The Quincy Unitarian Church Home
The list of Selected Sermons.
Opening words: #580
Opening Hymn: #361 - Enter, Rejoice, and Come In
Responsive Reading: #466
Offertory: The offering will now be given and received in grateful appreciation of our shared hopes and values.
Reading: from Still Sounds the Buoy from the Sea, by John Brigham
As someone who has grown up in a society of people who accept as fact a concept that I question, I have spent a lot of time wondering how it is that millions of people, for hundreds of years, have shared a belief in something that cannot be proven. As a young person, I had a vague theory that, since by its very nature it is internal and intangible, religious faith must be something one simply chooses, much the way one chooses a best friend or a favorite sport. On the other hand, I also thought that surely religion must have some external validity in order to attract and maintain so many devout followers for so long. Then again, on the other hand, if it did have external validity, it would be provable and everyone would be of the same religion. It didn't take long for me to run out of hands!
The institutionalization of religion made even less sense to me as I was growing up. Even if I had thought of myself as a deeply religious person, whatever relationship I had with God was inside myself. I compared a clergyman to a medium in a seance - someone to run interference. I didn't see how praying with a room full of other people would enhance the validity of my prayer. And I certainly didn't understand why people would tithe a portion of their incomes and spend a couple hours a week listening to some guy chanting in a dead language or shouting threats of hell. So I've wondered, as vague and costly and time consuming as religion and church are, why do humans bother with them and how do we come to choose which religion and church to bother with?
Not only are there different religions, there are different concepts of what religion is. For some, it encompasses science and philosophy and psychology and mathematics. Others would say it's simply a matter of faith. Many say it's the set of myths we rely upon to make sense of the world and our existence in it. Some say it's all of the above. After much thought and many conversations with friends, I say it's all of the above, and it's also a game. And just as one game does not fit all, one religion does not fit all. Some prefer football, some prefer baseball. Some prefer Buddhism, some prefer Christianity.
I don't mean this in an irreverent or disrespectful way. I believe that it is a very serious game. Religion is a game in that the two concepts share defining characteristics. A game is a pastime in which players strive for victory by following certain rules and strategies. Pastime, victory, rules, strategies. We certainly pass a lot of time with religion. Victory in religious terms can be salvation, heaven, eternal life, enlightenment, nirvana, inner peace…. The rules are the ten commandments or the five pillars... In fact, we have books full of rules and strategies for specific versions of the game - the Bible, the Koran, the Torah.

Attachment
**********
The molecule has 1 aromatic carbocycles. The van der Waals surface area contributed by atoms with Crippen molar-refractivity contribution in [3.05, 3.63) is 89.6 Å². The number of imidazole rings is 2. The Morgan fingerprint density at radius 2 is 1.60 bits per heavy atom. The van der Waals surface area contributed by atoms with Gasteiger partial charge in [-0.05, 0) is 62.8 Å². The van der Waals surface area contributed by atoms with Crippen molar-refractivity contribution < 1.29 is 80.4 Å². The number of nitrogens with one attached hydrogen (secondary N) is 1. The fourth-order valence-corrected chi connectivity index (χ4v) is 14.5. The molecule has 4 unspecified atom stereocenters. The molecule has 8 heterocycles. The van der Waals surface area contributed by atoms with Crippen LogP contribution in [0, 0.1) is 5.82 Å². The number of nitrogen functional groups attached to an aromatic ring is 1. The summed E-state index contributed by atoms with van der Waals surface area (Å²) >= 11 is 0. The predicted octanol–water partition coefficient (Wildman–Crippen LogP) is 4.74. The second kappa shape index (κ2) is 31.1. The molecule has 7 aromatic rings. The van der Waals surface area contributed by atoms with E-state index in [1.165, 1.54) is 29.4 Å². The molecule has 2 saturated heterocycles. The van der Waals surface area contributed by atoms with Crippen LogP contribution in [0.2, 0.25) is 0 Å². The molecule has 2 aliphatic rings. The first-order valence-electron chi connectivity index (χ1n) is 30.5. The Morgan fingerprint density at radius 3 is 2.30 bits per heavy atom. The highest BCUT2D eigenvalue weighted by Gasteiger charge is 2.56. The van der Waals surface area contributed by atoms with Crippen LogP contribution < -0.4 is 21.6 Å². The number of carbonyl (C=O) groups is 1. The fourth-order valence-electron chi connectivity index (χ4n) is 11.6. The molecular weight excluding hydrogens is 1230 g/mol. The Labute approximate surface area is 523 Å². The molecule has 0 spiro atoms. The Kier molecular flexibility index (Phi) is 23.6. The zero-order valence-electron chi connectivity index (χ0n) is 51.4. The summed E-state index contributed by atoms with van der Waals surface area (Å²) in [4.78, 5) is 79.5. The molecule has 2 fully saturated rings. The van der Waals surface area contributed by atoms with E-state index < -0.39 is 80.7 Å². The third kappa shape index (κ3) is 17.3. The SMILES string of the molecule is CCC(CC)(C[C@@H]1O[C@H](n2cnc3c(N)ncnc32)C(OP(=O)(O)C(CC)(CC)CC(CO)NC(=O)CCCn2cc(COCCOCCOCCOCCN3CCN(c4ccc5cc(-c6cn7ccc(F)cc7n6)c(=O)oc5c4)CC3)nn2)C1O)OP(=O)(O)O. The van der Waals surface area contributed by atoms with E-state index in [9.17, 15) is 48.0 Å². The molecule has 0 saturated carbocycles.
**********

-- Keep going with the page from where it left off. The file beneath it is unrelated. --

The first and foremost rule of the game of religion is the one I've just broken: NEVER ADMIT IT'S A GAME. There are two reasons for this rule. First of all, the word "game' has a connotation of triviality or insignificance. I'm sure we all recognize that religion has played quite a significant role, directly and indirectly, in the history of the world, from the Roman Empire to the Crusades to the Holocaust, and it continues to play a significant role in our post-modern culture. Religion pervades every aspect of our lives, so deserves credence. Think about ways in which cultures (with individual exceptions, of course) use religion. We don't merely bother with it - we attach it, with ceremony, to every passage of our lives.
At birth, we have christenings (or variations of). As we pass from childhood into adulthood, we have Bar Mitzvahs and confirmations. When we choose our life partners, we have church weddings, and when we die, our ministers conduct our funerals. Why? Why does virtually every culture bother to attach religious significance to the natural milestones of life?
I think we do it for two reasons. One is that we humans tend to need explanations, as evidenced by our toddlers' persistent "why?" Science is an example of another game we play to help us make sense of the world. Is it more valid than religion? Being able to name gravity doesn't explain its existence. Anyway, when the earthly answers aren't quite enough, we come up with other-worldly answers. For example, the pain we feel when a loved one dies is so excruciating that we must find a way to live with it or we go mad. Earthly, or scientific, answers aren't terribly comforting. Logical maybe, but not comforting. Some people choose to cope by thinking of resurrection and eternal life. Many want to think of their loved ones as just being elsewhere, in a better place, such as heaven. And the ritual of a funeral helps us cope.